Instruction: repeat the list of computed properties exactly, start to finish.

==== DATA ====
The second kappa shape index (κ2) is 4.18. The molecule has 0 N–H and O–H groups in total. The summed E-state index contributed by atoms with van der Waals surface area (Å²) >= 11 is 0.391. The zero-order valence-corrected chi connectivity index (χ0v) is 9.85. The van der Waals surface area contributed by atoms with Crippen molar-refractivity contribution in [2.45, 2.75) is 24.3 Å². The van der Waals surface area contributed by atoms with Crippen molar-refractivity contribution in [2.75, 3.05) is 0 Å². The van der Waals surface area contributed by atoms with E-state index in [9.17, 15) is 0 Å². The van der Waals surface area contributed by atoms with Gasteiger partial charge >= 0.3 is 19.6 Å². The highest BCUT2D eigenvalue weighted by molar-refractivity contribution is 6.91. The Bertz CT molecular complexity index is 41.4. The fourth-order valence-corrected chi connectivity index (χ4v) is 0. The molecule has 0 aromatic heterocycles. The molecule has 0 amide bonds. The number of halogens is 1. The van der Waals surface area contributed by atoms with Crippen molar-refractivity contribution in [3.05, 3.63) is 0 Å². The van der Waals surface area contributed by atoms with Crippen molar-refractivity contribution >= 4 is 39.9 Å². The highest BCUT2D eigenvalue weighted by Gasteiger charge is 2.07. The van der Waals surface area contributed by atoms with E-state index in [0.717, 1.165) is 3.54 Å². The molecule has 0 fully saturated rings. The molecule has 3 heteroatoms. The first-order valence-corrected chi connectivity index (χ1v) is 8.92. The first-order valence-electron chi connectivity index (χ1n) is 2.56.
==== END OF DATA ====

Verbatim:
The second kappa shape index (κ2) is 4.18. The molecule has 0 N–H and O–H groups in total. The summed E-state index contributed by atoms with van der Waals surface area (Å²) >= 11 is 0.391. The zero-order valence-corrected chi connectivity index (χ0v) is 9.85. The van der Waals surface area contributed by atoms with Crippen molar-refractivity contribution in [2.45, 2.75) is 24.3 Å². The van der Waals surface area contributed by atoms with Crippen molar-refractivity contribution in [2.75, 3.05) is 0 Å². The van der Waals surface area contributed by atoms with E-state index in [9.17, 15) is 0 Å². The van der Waals surface area contributed by atoms with Gasteiger partial charge >= 0.3 is 19.6 Å². The highest BCUT2D eigenvalue weighted by molar-refractivity contribution is 6.91. The Bertz CT molecular complexity index is 41.4. The fourth-order valence-corrected chi connectivity index (χ4v) is 0. The molecule has 0 aromatic heterocycles. The molecule has 0 amide bonds. The number of halogens is 1. The van der Waals surface area contributed by atoms with Crippen molar-refractivity contribution in [3.05, 3.63) is 0 Å². The van der Waals surface area contributed by atoms with Crippen molar-refractivity contribution >= 4 is 39.9 Å². The highest BCUT2D eigenvalue weighted by Gasteiger charge is 2.07. The van der Waals surface area contributed by atoms with E-state index in [0.717, 1.165) is 3.54 Å². The molecule has 0 fully saturated rings. The molecule has 3 heteroatoms. The first-order valence-corrected chi connectivity index (χ1v) is 8.92. The first-order valence-electron chi connectivity index (χ1n) is 2.56.